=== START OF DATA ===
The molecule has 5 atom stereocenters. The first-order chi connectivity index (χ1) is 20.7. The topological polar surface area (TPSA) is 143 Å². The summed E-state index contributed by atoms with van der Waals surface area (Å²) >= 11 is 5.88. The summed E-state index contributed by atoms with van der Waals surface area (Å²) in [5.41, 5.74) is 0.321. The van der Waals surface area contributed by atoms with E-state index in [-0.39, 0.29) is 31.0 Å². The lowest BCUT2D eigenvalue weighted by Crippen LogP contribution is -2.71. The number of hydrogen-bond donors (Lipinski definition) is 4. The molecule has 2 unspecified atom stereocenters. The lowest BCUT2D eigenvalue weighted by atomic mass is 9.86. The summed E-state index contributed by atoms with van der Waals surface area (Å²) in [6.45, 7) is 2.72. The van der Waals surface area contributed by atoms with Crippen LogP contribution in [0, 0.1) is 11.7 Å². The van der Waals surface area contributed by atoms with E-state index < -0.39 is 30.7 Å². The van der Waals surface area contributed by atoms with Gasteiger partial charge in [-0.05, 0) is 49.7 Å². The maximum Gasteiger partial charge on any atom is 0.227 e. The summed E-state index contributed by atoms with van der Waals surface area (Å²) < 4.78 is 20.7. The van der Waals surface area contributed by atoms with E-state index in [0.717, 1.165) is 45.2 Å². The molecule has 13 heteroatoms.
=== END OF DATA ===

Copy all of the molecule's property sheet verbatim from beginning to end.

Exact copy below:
The molecule has 5 atom stereocenters. The first-order chi connectivity index (χ1) is 20.7. The topological polar surface area (TPSA) is 143 Å². The summed E-state index contributed by atoms with van der Waals surface area (Å²) >= 11 is 5.88. The summed E-state index contributed by atoms with van der Waals surface area (Å²) in [5.41, 5.74) is 0.321. The van der Waals surface area contributed by atoms with E-state index in [-0.39, 0.29) is 31.0 Å². The lowest BCUT2D eigenvalue weighted by Crippen LogP contribution is -2.71. The number of hydrogen-bond donors (Lipinski definition) is 4. The molecule has 2 unspecified atom stereocenters. The lowest BCUT2D eigenvalue weighted by atomic mass is 9.86. The summed E-state index contributed by atoms with van der Waals surface area (Å²) in [6.45, 7) is 2.72. The van der Waals surface area contributed by atoms with Crippen LogP contribution in [0, 0.1) is 11.7 Å². The van der Waals surface area contributed by atoms with E-state index < -0.39 is 30.7 Å². The van der Waals surface area contributed by atoms with Gasteiger partial charge in [-0.05, 0) is 49.7 Å². The maximum Gasteiger partial charge on any atom is 0.227 e. The summed E-state index contributed by atoms with van der Waals surface area (Å²) < 4.78 is 20.7. The van der Waals surface area contributed by atoms with E-state index in [0.717, 1.165) is 45.2 Å². The molecule has 13 heteroatoms.